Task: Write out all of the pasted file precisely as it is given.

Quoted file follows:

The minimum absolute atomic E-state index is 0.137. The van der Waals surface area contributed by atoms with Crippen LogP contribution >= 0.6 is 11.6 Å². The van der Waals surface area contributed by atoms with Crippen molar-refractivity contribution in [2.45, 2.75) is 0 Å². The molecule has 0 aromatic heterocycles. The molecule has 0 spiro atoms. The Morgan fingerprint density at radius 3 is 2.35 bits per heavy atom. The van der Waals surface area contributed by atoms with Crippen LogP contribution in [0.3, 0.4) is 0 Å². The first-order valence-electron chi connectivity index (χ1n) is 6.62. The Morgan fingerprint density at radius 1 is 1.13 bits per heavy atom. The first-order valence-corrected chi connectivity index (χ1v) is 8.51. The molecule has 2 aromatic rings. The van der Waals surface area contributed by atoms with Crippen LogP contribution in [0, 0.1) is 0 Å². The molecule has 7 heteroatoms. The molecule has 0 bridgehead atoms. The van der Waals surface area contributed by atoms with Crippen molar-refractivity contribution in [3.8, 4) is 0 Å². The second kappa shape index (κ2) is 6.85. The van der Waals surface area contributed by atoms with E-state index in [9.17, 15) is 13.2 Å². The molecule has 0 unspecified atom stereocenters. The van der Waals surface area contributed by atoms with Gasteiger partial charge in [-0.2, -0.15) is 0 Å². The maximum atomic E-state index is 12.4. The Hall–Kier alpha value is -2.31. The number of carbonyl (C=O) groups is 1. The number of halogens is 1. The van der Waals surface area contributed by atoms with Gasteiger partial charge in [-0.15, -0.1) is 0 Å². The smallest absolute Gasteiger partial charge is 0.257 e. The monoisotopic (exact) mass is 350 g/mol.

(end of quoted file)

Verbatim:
The minimum absolute atomic E-state index is 0.137. The van der Waals surface area contributed by atoms with Crippen LogP contribution >= 0.6 is 11.6 Å². The van der Waals surface area contributed by atoms with Crippen molar-refractivity contribution in [2.45, 2.75) is 0 Å². The molecule has 0 aromatic heterocycles. The molecule has 0 spiro atoms. The Morgan fingerprint density at radius 3 is 2.35 bits per heavy atom. The van der Waals surface area contributed by atoms with Crippen LogP contribution in [0.3, 0.4) is 0 Å². The first-order valence-electron chi connectivity index (χ1n) is 6.62. The Morgan fingerprint density at radius 1 is 1.13 bits per heavy atom. The first-order valence-corrected chi connectivity index (χ1v) is 8.51. The molecule has 2 aromatic rings. The van der Waals surface area contributed by atoms with Crippen LogP contribution in [0, 0.1) is 0 Å². The molecule has 7 heteroatoms. The molecule has 0 bridgehead atoms. The van der Waals surface area contributed by atoms with Crippen molar-refractivity contribution in [3.8, 4) is 0 Å². The second kappa shape index (κ2) is 6.85. The van der Waals surface area contributed by atoms with E-state index in [9.17, 15) is 13.2 Å². The molecule has 0 unspecified atom stereocenters. The van der Waals surface area contributed by atoms with Gasteiger partial charge in [-0.2, -0.15) is 0 Å². The maximum atomic E-state index is 12.4. The Hall–Kier alpha value is -2.31. The number of carbonyl (C=O) groups is 1. The number of halogens is 1. The van der Waals surface area contributed by atoms with Gasteiger partial charge in [-0.15, -0.1) is 0 Å². The smallest absolute Gasteiger partial charge is 0.257 e. The monoisotopic (exact) mass is 350 g/mol.